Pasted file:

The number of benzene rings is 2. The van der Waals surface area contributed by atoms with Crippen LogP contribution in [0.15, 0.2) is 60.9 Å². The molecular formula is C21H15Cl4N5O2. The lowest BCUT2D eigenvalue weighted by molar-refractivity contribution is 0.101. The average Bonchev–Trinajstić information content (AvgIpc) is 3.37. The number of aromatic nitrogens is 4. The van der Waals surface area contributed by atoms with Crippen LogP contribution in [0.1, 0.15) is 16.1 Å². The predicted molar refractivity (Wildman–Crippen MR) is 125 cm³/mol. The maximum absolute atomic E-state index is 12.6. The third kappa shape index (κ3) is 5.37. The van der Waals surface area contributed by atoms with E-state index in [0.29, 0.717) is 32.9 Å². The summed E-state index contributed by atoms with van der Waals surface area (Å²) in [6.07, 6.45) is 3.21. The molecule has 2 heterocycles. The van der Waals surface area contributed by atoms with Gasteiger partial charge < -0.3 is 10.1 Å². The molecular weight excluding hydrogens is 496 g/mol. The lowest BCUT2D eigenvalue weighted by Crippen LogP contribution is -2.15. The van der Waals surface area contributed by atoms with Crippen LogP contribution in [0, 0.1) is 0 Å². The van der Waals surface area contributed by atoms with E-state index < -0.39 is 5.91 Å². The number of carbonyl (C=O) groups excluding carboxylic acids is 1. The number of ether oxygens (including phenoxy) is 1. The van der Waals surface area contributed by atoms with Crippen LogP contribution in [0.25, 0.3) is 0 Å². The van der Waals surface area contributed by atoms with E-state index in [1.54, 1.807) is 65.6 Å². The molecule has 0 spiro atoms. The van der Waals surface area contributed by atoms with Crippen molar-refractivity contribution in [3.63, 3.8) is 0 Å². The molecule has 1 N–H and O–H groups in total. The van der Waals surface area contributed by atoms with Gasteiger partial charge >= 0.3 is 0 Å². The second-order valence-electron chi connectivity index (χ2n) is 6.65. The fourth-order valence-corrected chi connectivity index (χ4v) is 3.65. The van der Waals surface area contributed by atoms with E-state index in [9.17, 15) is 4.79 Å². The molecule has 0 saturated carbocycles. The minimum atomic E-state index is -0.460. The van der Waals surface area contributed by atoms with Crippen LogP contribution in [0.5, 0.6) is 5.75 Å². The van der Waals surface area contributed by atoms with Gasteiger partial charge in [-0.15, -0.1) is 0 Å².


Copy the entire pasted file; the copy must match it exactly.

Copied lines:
The number of benzene rings is 2. The van der Waals surface area contributed by atoms with Crippen LogP contribution in [0.15, 0.2) is 60.9 Å². The molecular formula is C21H15Cl4N5O2. The lowest BCUT2D eigenvalue weighted by molar-refractivity contribution is 0.101. The average Bonchev–Trinajstić information content (AvgIpc) is 3.37. The number of aromatic nitrogens is 4. The van der Waals surface area contributed by atoms with Crippen LogP contribution in [0.1, 0.15) is 16.1 Å². The predicted molar refractivity (Wildman–Crippen MR) is 125 cm³/mol. The maximum absolute atomic E-state index is 12.6. The third kappa shape index (κ3) is 5.37. The van der Waals surface area contributed by atoms with E-state index in [0.29, 0.717) is 32.9 Å². The summed E-state index contributed by atoms with van der Waals surface area (Å²) in [6.07, 6.45) is 3.21. The molecule has 2 heterocycles. The van der Waals surface area contributed by atoms with Gasteiger partial charge < -0.3 is 10.1 Å². The molecular weight excluding hydrogens is 496 g/mol. The lowest BCUT2D eigenvalue weighted by Crippen LogP contribution is -2.15. The van der Waals surface area contributed by atoms with Crippen LogP contribution in [0, 0.1) is 0 Å². The van der Waals surface area contributed by atoms with E-state index < -0.39 is 5.91 Å². The number of carbonyl (C=O) groups excluding carboxylic acids is 1. The number of ether oxygens (including phenoxy) is 1. The van der Waals surface area contributed by atoms with Crippen LogP contribution in [0.25, 0.3) is 0 Å². The van der Waals surface area contributed by atoms with E-state index in [1.54, 1.807) is 65.6 Å². The molecule has 0 spiro atoms. The van der Waals surface area contributed by atoms with Crippen molar-refractivity contribution in [3.63, 3.8) is 0 Å². The molecule has 1 N–H and O–H groups in total. The van der Waals surface area contributed by atoms with Gasteiger partial charge >= 0.3 is 0 Å². The second-order valence-electron chi connectivity index (χ2n) is 6.65. The fourth-order valence-corrected chi connectivity index (χ4v) is 3.65. The van der Waals surface area contributed by atoms with E-state index in [9.17, 15) is 4.79 Å². The molecule has 0 saturated carbocycles. The minimum atomic E-state index is -0.460. The van der Waals surface area contributed by atoms with Crippen LogP contribution in [0.5, 0.6) is 5.75 Å². The van der Waals surface area contributed by atoms with Gasteiger partial charge in [-0.15, -0.1) is 0 Å².